Brand Names: Anjeso, Mobic, Qmiiz ODT, Vivlodex
Generic Name: meloxicam (oral/injection)
- What is meloxicam?
- What are the possible side effects of meloxicam?
- What is the most important information I should know about meloxicam?
- What should I discuss with my healthcare provider before taking meloxicam?
- How should I take meloxicam?
- What happens if I miss a dose?
- What happens if I overdose?
- What should I avoid while taking meloxicam?
- What other drugs will affect meloxicam?
- Where can I get more information?
What is meloxicam?
Meloxicam is a nonsteroidal anti-inflammatory drug (NSAID) that is used to treat osteoarthritis or rheumatoid arthritis in adults.
Meloxicam is also used to treat juvenile rheumatoid arthritis in children who are at least 2 years old.
The Anjeso brand of meloxicam is used to treat moderate to severe pain in adults.
Vivlodex is for use only in adults. Qmiiz is for adults and children weighing at least 132 pounds (60 kilograms).
Meloxicam may also be used for purposes not listed in this medication guide.
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What are the possible side effects of meloxicam?
Get emergency medical help if you have signs of an allergic reaction (hives, difficult breathing, swelling in your face or throat) or a severe skin reaction (fever, sore throat, burning eyes, skin pain, red or purple skin rash with blistering and peeling).
Get emergency medical help if you have signs of a heart attack or stroke: chest pain spreading to your jaw or shoulder, sudden numbness or weakness on one side of the body, slurred speech, leg swelling, feeling short of breath.
Stop using meloxicam and call your doctor at once if you have:
- the first sign of any skin rash, no matter how mild;
- shortness of breath (even with mild exertion);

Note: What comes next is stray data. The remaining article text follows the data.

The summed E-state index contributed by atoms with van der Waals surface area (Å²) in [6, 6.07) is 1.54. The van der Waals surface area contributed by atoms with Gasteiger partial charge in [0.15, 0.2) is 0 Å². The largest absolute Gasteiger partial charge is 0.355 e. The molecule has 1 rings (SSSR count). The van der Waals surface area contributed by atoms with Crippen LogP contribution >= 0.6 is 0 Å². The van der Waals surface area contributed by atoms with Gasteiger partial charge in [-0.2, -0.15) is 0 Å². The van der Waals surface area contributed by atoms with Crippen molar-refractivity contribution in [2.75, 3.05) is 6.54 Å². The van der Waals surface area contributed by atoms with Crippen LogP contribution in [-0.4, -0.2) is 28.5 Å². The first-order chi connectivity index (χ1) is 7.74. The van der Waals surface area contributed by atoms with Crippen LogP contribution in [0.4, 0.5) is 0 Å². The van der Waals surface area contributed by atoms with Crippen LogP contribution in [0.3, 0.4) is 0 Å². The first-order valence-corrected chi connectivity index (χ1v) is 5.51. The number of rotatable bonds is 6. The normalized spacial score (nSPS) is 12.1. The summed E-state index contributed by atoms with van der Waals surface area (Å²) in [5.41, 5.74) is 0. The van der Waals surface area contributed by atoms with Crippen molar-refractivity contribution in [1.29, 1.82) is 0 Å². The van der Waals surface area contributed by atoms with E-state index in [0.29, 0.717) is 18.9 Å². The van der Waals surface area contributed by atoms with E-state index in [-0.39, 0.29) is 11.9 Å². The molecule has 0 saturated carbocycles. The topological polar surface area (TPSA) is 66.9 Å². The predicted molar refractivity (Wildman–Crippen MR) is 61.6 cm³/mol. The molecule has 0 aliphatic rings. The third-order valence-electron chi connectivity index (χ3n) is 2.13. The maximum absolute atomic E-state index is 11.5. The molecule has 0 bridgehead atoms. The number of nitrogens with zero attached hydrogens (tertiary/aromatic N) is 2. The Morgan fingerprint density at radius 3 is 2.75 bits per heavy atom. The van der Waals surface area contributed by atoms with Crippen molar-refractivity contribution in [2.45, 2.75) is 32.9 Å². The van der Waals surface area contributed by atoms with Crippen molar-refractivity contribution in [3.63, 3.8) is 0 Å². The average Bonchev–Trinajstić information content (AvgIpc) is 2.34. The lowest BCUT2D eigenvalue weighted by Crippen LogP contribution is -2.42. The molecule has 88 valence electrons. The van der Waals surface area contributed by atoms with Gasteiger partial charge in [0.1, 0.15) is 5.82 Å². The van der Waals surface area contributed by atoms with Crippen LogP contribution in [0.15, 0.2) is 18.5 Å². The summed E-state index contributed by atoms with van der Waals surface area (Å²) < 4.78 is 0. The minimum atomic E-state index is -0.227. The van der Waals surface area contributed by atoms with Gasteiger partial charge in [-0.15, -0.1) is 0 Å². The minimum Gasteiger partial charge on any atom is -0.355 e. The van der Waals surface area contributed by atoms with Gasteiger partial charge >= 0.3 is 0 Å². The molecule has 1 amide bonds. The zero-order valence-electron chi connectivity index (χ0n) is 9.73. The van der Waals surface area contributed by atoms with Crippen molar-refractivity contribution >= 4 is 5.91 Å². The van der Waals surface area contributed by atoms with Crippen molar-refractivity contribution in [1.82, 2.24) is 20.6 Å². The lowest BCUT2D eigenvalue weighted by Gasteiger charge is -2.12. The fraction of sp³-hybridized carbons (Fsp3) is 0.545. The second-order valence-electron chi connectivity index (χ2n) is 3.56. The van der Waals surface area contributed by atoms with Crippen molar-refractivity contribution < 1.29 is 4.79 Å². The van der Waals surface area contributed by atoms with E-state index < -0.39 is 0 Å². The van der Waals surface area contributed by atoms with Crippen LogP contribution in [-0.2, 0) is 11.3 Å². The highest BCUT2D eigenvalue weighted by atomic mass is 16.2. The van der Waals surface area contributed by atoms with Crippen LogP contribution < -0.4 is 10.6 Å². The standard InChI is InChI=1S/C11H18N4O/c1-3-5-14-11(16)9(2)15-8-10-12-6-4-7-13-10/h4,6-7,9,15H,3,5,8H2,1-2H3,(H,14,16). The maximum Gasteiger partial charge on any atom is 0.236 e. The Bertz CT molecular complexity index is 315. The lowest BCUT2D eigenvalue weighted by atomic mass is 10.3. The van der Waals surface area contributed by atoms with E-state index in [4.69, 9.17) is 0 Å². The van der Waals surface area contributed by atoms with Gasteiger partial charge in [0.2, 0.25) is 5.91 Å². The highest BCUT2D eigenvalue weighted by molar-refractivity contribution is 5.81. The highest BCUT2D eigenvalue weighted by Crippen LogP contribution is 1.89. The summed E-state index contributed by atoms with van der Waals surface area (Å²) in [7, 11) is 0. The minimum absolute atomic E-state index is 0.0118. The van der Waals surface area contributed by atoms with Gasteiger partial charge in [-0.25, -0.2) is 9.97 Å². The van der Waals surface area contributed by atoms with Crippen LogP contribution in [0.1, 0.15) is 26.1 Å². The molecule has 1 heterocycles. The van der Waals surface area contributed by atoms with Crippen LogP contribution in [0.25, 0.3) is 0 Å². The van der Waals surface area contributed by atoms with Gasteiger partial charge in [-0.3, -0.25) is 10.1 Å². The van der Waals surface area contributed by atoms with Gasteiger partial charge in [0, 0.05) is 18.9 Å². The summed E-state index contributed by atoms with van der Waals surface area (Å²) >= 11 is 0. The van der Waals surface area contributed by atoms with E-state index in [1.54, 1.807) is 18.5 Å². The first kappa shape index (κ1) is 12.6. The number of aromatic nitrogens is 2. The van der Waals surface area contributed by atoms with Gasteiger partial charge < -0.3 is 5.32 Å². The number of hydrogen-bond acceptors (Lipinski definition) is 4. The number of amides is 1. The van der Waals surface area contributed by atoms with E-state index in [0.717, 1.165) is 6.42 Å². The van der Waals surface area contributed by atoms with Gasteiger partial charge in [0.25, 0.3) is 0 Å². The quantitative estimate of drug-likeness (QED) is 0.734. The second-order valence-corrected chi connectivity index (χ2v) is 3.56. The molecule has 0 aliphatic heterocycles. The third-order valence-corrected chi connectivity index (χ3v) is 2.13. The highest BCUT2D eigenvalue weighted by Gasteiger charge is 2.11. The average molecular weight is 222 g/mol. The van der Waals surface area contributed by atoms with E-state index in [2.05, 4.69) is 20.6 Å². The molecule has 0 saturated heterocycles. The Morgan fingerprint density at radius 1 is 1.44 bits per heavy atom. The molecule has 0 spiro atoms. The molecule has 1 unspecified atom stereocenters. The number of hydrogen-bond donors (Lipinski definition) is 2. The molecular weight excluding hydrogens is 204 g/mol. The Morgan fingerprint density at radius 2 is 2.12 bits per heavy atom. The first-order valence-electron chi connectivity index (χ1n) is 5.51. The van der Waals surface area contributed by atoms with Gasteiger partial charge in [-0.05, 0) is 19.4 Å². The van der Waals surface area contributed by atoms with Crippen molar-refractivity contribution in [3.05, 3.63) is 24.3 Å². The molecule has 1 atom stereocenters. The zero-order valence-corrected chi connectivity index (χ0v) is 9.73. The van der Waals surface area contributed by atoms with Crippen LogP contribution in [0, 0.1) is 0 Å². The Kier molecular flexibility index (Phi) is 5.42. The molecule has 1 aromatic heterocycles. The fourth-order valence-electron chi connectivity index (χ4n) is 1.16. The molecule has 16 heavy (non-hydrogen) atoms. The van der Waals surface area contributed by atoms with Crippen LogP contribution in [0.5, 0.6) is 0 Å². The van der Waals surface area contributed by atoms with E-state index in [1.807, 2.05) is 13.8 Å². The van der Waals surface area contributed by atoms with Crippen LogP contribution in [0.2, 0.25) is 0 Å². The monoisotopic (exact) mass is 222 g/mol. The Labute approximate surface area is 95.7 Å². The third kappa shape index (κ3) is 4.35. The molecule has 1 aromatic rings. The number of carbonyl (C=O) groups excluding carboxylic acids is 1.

- swelling or rapid weight gain;
- signs of stomach bleeding--bloody or tarry stools, coughing up blood or vomit that looks like coffee grounds;
- liver problems--nausea, upper stomach pain, itching, tired feeling, flu-like symptoms, loss of appetite, dark urine, clay-colored stools, jaundice (yellowing of the skin or eyes);
- low red blood cells (anemia)--pale skin, unusual tiredness, feeling light-headed, cold hands and feet; or
- kidney problems--little or no urination, swelling in your feet or ankles, feeling tired or short of breath.
Common side effects may include:
- stomach pain, nausea, vomiting, heartburn;
- diarrhea, constipation, gas;
- dizziness; or
- cold symptoms, flu symptoms.
This is not a complete list of side effects and others may occur. Call your doctor for medical advice about side effects. You may report side effects to FDA at 1-800-FDA-1088.
What is the most important information I should know about meloxicam?
Meloxicam can increase your risk of fatal heart attack or stroke. Do not use this medicine just before or after heart bypass surgery (coronary artery bypass graft, or CABG). Meloxicam may also cause stomach or intestinal bleeding, which can be fatal.
What should I discuss with my healthcare provider before taking meloxicam?
Meloxicam can increase your risk of fatal heart attack or stroke, even if you don't have any risk factors. Do not use this medicine just before or after heart bypass surgery (coronary artery bypass graft, or CABG).
Meloxicam may also cause stomach or intestinal bleeding, which can be fatal. These conditions can occur without warning while you are using meloxicam, especially in older adults.
You should not use meloxicam if you are allergic to it, or if you have ever had an asthma attack or severe allergic reaction after taking aspirin or an NSAID.